Brain waves common during sleep also show up in awake sheep

If humans have similar ‘wake’ spindles, they may play a daytime role in holding onto memories


Sleeping sheep have brain bursts called spindles that, in people, are thought to help solidify memories. Spindles also flicker in the brains of awake sheep, a new study finds.

Jacobo Hernández/agefotostock/Alamy Stock Photo

Here’s something neat about sleeping sheep: Their brains have fast zags of neural activity, similar to those found in sleeping people.

Here’s something even neater: These bursts zip inside awake sheep’s brains, too. These spindles haven’t been spotted in healthy, awake people’s brains. But the sheep findings, published March 2 in eNeuro, raise that possibility.

The purpose of sleep spindles, which look like jagged bursts of electrical activity on an electroencephalogram, isn’t settled. One idea is that these bursts help lock new memories into the brain during sleep. Daytime ripples, if they exist in people, might be doing something similar during periods of wakefulness, the researchers speculate.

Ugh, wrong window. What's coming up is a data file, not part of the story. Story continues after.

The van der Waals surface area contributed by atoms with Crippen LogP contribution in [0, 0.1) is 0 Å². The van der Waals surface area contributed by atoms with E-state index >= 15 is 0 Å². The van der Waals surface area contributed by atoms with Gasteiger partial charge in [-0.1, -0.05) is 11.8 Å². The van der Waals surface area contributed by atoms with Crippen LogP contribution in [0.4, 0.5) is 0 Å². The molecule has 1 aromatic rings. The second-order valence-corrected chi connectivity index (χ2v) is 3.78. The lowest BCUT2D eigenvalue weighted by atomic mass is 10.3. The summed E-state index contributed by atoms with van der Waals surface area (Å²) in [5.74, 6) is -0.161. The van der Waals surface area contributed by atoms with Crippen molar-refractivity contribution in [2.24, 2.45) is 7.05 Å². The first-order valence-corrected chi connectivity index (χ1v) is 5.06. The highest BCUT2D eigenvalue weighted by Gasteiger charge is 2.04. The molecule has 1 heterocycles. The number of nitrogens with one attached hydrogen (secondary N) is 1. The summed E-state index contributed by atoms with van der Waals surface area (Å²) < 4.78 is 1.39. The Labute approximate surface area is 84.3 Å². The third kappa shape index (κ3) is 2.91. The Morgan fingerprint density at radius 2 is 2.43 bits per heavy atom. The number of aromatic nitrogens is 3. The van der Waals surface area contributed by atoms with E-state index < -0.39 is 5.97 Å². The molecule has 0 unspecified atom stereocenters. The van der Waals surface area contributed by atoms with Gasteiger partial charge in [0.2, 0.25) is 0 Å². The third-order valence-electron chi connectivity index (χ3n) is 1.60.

Jenny Morton, a neurobiologist at the University of Cambridge, and her colleagues studied six female merino sheep with implanted electrodes that spanned their brains. The team collected electrical patterns that emerged over two nights and a day. As the sheep slept, sleep spindles raced across their brains. These spindles are akin to those in people during non-REM sleep, which accounts for the bulk of an adult’s sleeping night (SN: 8/10/10).

But the electrodes also caught spindles during the day, when the sheep were clearly awake. These “wake” spindles “looked different from those we saw at night,” Morton says, with different densities, for instance. Overall, these spindles were also less abundant and more localized, captured at single, unpredictable spots in the sheep’s brains.

As to the job of these daytime bursts, “I have no idea,” Morton says. But the results hint that these spindles may somehow help the brain handle certain kinds of information during the day, not just at night.

In humans, changes in sleep spindles have been linked to aging, as well as diseases including Alzheimer’s, Parkinson’s and Huntington’s. Studying these spindles over time in sheep may reveal clues about these human disorders, the researchers suspect.

Laura Sanders is the neuroscience writer. She holds a Ph.D. in molecular biology from the University of Southern California.

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